Facebook delivers 3,000 Russia-tied ads | Oct. 3
Digital news needs monitoring
Technology has given us private communication platforms named Facebook, Twitter and Google that feature opinion, fact and false news without the accountability and transparency of more traditional professional journalists who populate print and visual media. I prefer reading the latter because standards are clear and the journalists clearly mark factual reporting and editorials that reflect opinions. One problem is that the tech giants are serious challengers to the older craft of journalism, which answers by offering digital alternatives but maintains the focus on truth and credible news reporting. Still, many people get their "news" from the big tech platforms.
Since Russian political ads aimed at the 2016 election infiltrated the tech platforms and were just recently discovered, my skepticism about their digital news has grown. Despite the protection of the First Amendment, it is incumbent on the tech platforms to check and regulate what they pass off as news. Not to respond is irresponsible, unless they want their users to be uninformed or ill-informed.
James Gillespie, St. Petersburg
St. Petersburg election
For a better City Council
It has been a privilege to serve as a St. Petersburg City Council member over the past decade. Together, we have moved our city forward and accomplished much. Yet our work is not done. Many citizens have asked me about our city's future and my opinion on who should succeed me in District 2. I believe Barclay Harless is the best person for these challenging times.
We need to keep trust in local government, and Barclay will be a budget watchdog, an independent thinker and bring a fresh perspective to City Council. Barclay has a clear vision that spending must be kept in check and priority projects come first.
Barclay has the financial experience required to balance the wants and needs of our city. He's worked for both Alex Sink and Darryl Rouson, two public servants with very different leadership styles. Barclay's integrity is something that really matters. He has pledged not to use a political action committee and not accept large contributions from outside interests. We must have City Council members who are independent and adverse to pressures from large industries.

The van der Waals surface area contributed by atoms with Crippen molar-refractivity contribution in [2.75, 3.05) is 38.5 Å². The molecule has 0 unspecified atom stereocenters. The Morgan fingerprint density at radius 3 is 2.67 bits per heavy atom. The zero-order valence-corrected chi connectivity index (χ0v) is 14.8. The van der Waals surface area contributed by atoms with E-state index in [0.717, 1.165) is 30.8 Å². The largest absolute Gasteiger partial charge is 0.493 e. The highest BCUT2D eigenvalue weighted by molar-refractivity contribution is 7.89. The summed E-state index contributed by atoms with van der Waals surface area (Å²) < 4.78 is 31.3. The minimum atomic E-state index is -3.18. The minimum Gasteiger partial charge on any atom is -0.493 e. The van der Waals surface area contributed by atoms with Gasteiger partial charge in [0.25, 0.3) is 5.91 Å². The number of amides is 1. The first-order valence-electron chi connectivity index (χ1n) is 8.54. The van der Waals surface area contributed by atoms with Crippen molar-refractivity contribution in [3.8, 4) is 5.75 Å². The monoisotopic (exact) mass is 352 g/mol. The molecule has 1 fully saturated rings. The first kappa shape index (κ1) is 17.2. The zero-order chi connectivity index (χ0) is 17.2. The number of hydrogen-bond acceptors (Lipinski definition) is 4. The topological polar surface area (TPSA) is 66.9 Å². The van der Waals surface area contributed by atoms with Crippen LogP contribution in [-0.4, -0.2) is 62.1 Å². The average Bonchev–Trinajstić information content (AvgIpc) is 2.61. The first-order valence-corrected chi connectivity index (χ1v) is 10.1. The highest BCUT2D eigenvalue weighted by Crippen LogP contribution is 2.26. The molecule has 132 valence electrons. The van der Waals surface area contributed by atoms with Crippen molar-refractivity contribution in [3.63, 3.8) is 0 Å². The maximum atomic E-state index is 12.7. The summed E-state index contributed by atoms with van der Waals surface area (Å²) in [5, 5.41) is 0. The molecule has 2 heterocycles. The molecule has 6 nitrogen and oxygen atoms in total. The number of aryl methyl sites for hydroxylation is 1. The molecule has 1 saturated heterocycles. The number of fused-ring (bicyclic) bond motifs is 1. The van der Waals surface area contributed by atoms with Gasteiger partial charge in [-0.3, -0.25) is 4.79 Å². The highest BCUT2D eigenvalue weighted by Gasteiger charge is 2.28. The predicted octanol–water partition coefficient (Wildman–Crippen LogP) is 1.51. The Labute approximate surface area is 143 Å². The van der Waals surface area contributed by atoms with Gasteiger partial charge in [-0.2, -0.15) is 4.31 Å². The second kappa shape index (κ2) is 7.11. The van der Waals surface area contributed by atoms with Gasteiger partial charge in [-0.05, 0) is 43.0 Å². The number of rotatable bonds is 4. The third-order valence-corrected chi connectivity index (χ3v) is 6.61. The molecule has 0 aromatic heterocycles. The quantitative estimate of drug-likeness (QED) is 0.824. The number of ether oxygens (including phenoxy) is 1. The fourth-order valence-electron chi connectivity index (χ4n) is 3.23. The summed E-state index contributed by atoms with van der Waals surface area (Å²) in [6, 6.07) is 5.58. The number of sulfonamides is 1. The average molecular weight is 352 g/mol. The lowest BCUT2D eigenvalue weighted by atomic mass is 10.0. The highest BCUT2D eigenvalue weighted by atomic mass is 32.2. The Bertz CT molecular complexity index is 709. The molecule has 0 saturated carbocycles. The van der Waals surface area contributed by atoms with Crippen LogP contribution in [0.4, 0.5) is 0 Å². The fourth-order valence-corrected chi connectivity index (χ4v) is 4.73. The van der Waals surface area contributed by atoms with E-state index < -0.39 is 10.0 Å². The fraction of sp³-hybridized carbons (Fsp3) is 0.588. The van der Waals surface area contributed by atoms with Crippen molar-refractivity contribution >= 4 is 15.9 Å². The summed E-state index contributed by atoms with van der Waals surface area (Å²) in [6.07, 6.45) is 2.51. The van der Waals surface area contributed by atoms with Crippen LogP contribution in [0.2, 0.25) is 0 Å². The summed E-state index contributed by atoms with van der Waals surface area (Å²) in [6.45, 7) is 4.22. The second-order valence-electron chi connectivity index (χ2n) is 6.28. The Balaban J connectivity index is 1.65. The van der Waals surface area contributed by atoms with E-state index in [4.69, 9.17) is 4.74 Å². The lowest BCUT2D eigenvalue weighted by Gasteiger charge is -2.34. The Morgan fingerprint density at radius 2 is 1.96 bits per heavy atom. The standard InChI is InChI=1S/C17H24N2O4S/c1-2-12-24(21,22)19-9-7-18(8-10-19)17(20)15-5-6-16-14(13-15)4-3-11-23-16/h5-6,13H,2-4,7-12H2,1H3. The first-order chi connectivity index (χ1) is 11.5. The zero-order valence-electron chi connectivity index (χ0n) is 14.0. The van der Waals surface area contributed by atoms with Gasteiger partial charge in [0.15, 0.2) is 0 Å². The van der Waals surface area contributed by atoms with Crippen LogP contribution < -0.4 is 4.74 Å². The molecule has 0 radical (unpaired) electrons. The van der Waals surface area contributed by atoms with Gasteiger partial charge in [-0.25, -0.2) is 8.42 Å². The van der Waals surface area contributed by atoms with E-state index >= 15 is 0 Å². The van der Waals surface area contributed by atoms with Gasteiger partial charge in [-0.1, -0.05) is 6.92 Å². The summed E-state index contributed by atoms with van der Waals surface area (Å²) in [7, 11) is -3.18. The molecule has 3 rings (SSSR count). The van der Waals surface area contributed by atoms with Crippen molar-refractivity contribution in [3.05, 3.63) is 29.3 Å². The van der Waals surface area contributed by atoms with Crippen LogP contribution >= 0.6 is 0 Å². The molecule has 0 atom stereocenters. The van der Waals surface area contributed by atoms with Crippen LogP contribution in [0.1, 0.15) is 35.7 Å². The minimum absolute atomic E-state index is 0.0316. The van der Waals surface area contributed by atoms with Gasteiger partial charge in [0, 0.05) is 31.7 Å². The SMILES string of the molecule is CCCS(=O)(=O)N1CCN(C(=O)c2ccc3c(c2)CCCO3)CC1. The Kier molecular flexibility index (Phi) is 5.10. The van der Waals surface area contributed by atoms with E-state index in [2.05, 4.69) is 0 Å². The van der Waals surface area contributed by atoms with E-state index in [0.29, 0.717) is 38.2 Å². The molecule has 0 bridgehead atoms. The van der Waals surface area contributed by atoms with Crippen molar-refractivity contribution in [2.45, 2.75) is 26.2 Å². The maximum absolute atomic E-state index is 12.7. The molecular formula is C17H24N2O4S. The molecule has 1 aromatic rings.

Barclay Harless is a fifth-generation Floridian and has been involved in the public, private and not-for-profit sectors. After graduating from the University of South Florida, he went to work in Midtown during the height of the economic recession. He has served on the board of R'Club Childcare Inc., Equality Florida's advisory board for the Competitive Workforce Act, and the Louise Graham Center for Regeneration. Barclay has been the state policy chair in the St. Petersburg Area Chamber of Commerce and has served on grant boards for the Suncoast United Way.
Please make sure to vote by mail or on Nov. 7 for Barclay Harless.
Jim Kennedy, City Council member, District 2, St. Petersburg
GOP shares blame on costs
The Republicans latest desperate effort to repeal the Affordable Care Act died last week when they found, once again, that they had neither the public support nor the votes in the Senate to pass a bill that would have ended health care for millions.
Disaster was averted, but Florida won't escape these repeal antics without damage. The Republicans' decision to renew repeal efforts instead of dealing with the critical issue of cost-sharing reduction payments through bipartisan negotiations is going to increase costs for millions of Floridians like me who buy private insurance through the ACA federal exchange.
These cost-sharing reduction payments reduce out-of-pocket costs for people who buy insurance on ACA exchanges, making coverage affordable. Florida has the highest number of people enrolled through the federal exchange; two-thirds of them get assistance to afford that coverage.
The Florida Office of Insurance Regulation announced that it expects a 45 percent increase in insurance rates for the coming year for people who get insurance through the ACA exchange. Insurance companies have repeatedly cited instability in the market caused by repeal efforts and failure to address the cost-sharing payments as the main cause for premium increases.
There's a price to pay when Republicans play politics with our health care. Unfortunately, we're the ones picking up the tab.
Ramona Y. Burrowes, Ruskin
Leading by example | Sept. 30
Problems run deep
Like some individuals, our nation carries a bandaged, deep wound, a wound so slow to heal for generations, that when the scab comes off prematurely, we are forced to think about it again. The wound of racism and misogyny can't heal because a small but loud part of the body politic smolders in hatred, injustice, inequality and ungodliness, spurred by unintentional ignorance and intended deceptiveness to fan the flames.
It will be healed with love, not with laws, and the realization that teaching coming generations to live a caring life will feel much better than hatred. The U.S. Air Force Academy superintendent made it clear that his institution will not tolerate racism and misogyny. Like-minded people outnumber the ignorant and deceptive. We have a duty to express our core belief at every opportunity with unfailing consistency and without anger: that words and actions of racism and misogyny have no place in our presence.
Darlene A. Dickson, Tampa